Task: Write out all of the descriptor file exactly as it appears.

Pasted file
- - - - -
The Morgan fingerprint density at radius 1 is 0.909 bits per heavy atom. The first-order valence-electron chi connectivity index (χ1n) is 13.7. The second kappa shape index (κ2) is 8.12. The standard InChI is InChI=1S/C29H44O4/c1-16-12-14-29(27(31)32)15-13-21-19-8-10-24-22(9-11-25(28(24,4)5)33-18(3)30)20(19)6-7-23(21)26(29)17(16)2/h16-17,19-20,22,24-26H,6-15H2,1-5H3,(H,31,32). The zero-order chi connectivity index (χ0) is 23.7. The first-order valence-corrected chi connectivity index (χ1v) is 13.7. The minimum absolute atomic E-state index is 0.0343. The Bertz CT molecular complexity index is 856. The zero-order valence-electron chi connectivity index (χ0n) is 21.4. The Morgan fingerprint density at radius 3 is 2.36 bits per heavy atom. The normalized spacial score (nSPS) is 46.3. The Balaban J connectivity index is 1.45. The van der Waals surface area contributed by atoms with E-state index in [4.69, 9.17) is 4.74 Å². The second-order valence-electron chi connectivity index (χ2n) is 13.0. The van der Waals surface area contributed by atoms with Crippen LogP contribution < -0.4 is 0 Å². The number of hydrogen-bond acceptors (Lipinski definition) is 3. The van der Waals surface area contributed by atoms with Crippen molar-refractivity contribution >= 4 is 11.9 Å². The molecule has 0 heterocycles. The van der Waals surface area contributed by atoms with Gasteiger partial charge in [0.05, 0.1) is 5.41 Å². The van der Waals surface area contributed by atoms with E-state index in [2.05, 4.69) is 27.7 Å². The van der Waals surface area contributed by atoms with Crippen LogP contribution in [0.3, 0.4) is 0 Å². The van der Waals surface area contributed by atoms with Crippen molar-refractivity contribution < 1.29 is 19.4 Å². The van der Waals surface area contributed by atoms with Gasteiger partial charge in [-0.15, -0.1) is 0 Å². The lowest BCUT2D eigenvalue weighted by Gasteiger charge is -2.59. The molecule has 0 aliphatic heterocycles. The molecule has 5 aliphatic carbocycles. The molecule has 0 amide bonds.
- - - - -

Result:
The Morgan fingerprint density at radius 1 is 0.909 bits per heavy atom. The first-order valence-electron chi connectivity index (χ1n) is 13.7. The second kappa shape index (κ2) is 8.12. The standard InChI is InChI=1S/C29H44O4/c1-16-12-14-29(27(31)32)15-13-21-19-8-10-24-22(9-11-25(28(24,4)5)33-18(3)30)20(19)6-7-23(21)26(29)17(16)2/h16-17,19-20,22,24-26H,6-15H2,1-5H3,(H,31,32). The zero-order chi connectivity index (χ0) is 23.7. The first-order valence-corrected chi connectivity index (χ1v) is 13.7. The minimum absolute atomic E-state index is 0.0343. The Bertz CT molecular complexity index is 856. The zero-order valence-electron chi connectivity index (χ0n) is 21.4. The Morgan fingerprint density at radius 3 is 2.36 bits per heavy atom. The normalized spacial score (nSPS) is 46.3. The Balaban J connectivity index is 1.45. The van der Waals surface area contributed by atoms with E-state index in [4.69, 9.17) is 4.74 Å². The second-order valence-electron chi connectivity index (χ2n) is 13.0. The van der Waals surface area contributed by atoms with Crippen LogP contribution < -0.4 is 0 Å². The number of hydrogen-bond acceptors (Lipinski definition) is 3. The van der Waals surface area contributed by atoms with Crippen molar-refractivity contribution >= 4 is 11.9 Å². The molecule has 0 heterocycles. The van der Waals surface area contributed by atoms with Gasteiger partial charge in [0.05, 0.1) is 5.41 Å². The van der Waals surface area contributed by atoms with E-state index in [2.05, 4.69) is 27.7 Å². The van der Waals surface area contributed by atoms with Crippen LogP contribution in [0.3, 0.4) is 0 Å². The van der Waals surface area contributed by atoms with Crippen molar-refractivity contribution < 1.29 is 19.4 Å². The van der Waals surface area contributed by atoms with Gasteiger partial charge in [-0.15, -0.1) is 0 Å². The lowest BCUT2D eigenvalue weighted by Gasteiger charge is -2.59. The molecule has 0 aliphatic heterocycles. The molecule has 5 aliphatic carbocycles. The molecule has 0 amide bonds.